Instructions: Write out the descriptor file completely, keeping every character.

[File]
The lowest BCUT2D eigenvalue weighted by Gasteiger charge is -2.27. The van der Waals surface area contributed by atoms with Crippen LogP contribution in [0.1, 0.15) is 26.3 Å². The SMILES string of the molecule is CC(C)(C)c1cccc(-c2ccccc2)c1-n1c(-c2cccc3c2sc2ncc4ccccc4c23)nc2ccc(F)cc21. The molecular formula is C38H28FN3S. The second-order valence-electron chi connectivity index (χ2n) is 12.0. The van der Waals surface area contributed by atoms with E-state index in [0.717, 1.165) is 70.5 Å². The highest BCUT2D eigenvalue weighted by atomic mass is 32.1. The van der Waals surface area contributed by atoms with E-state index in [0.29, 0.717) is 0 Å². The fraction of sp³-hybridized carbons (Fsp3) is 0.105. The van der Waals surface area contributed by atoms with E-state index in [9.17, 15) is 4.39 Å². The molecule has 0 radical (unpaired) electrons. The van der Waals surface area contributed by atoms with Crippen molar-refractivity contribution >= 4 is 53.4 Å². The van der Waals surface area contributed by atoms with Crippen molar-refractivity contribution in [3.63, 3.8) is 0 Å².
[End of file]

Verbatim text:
The lowest BCUT2D eigenvalue weighted by Gasteiger charge is -2.27. The van der Waals surface area contributed by atoms with Crippen LogP contribution in [0.1, 0.15) is 26.3 Å². The SMILES string of the molecule is CC(C)(C)c1cccc(-c2ccccc2)c1-n1c(-c2cccc3c2sc2ncc4ccccc4c23)nc2ccc(F)cc21. The molecular formula is C38H28FN3S. The second-order valence-electron chi connectivity index (χ2n) is 12.0. The van der Waals surface area contributed by atoms with E-state index in [0.717, 1.165) is 70.5 Å². The highest BCUT2D eigenvalue weighted by atomic mass is 32.1. The van der Waals surface area contributed by atoms with E-state index in [0.29, 0.717) is 0 Å². The fraction of sp³-hybridized carbons (Fsp3) is 0.105. The van der Waals surface area contributed by atoms with E-state index in [9.17, 15) is 4.39 Å². The molecule has 0 radical (unpaired) electrons. The van der Waals surface area contributed by atoms with Crippen molar-refractivity contribution >= 4 is 53.4 Å². The van der Waals surface area contributed by atoms with Crippen molar-refractivity contribution in [3.63, 3.8) is 0 Å².